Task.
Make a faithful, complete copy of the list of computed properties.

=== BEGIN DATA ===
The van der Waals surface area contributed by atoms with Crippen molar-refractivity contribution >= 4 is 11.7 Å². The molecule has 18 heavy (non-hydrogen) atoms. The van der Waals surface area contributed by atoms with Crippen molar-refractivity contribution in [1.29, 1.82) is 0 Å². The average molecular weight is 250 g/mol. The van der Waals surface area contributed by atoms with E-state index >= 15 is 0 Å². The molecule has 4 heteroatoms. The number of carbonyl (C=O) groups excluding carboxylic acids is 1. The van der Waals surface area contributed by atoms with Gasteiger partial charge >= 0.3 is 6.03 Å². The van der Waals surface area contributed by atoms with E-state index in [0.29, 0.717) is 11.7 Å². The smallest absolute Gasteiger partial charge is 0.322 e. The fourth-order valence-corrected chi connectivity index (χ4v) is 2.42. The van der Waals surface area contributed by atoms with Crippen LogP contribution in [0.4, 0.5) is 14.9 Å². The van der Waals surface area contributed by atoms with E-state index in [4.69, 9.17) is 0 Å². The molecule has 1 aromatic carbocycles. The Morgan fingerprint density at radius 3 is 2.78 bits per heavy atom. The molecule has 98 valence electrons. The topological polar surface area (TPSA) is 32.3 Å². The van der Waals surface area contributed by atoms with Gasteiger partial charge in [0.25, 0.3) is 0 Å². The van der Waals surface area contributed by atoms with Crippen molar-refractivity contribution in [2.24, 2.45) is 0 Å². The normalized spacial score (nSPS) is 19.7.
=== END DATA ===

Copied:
The van der Waals surface area contributed by atoms with Crippen molar-refractivity contribution >= 4 is 11.7 Å². The molecule has 18 heavy (non-hydrogen) atoms. The van der Waals surface area contributed by atoms with Crippen molar-refractivity contribution in [1.29, 1.82) is 0 Å². The average molecular weight is 250 g/mol. The van der Waals surface area contributed by atoms with E-state index >= 15 is 0 Å². The molecule has 4 heteroatoms. The number of carbonyl (C=O) groups excluding carboxylic acids is 1. The van der Waals surface area contributed by atoms with Gasteiger partial charge >= 0.3 is 6.03 Å². The van der Waals surface area contributed by atoms with E-state index in [0.29, 0.717) is 11.7 Å². The smallest absolute Gasteiger partial charge is 0.322 e. The fourth-order valence-corrected chi connectivity index (χ4v) is 2.42. The van der Waals surface area contributed by atoms with Crippen LogP contribution in [0.4, 0.5) is 14.9 Å². The van der Waals surface area contributed by atoms with E-state index in [4.69, 9.17) is 0 Å². The molecule has 1 aromatic carbocycles. The Morgan fingerprint density at radius 3 is 2.78 bits per heavy atom. The molecule has 98 valence electrons. The topological polar surface area (TPSA) is 32.3 Å². The van der Waals surface area contributed by atoms with Gasteiger partial charge in [0.25, 0.3) is 0 Å². The van der Waals surface area contributed by atoms with Crippen molar-refractivity contribution in [2.24, 2.45) is 0 Å². The normalized spacial score (nSPS) is 19.7.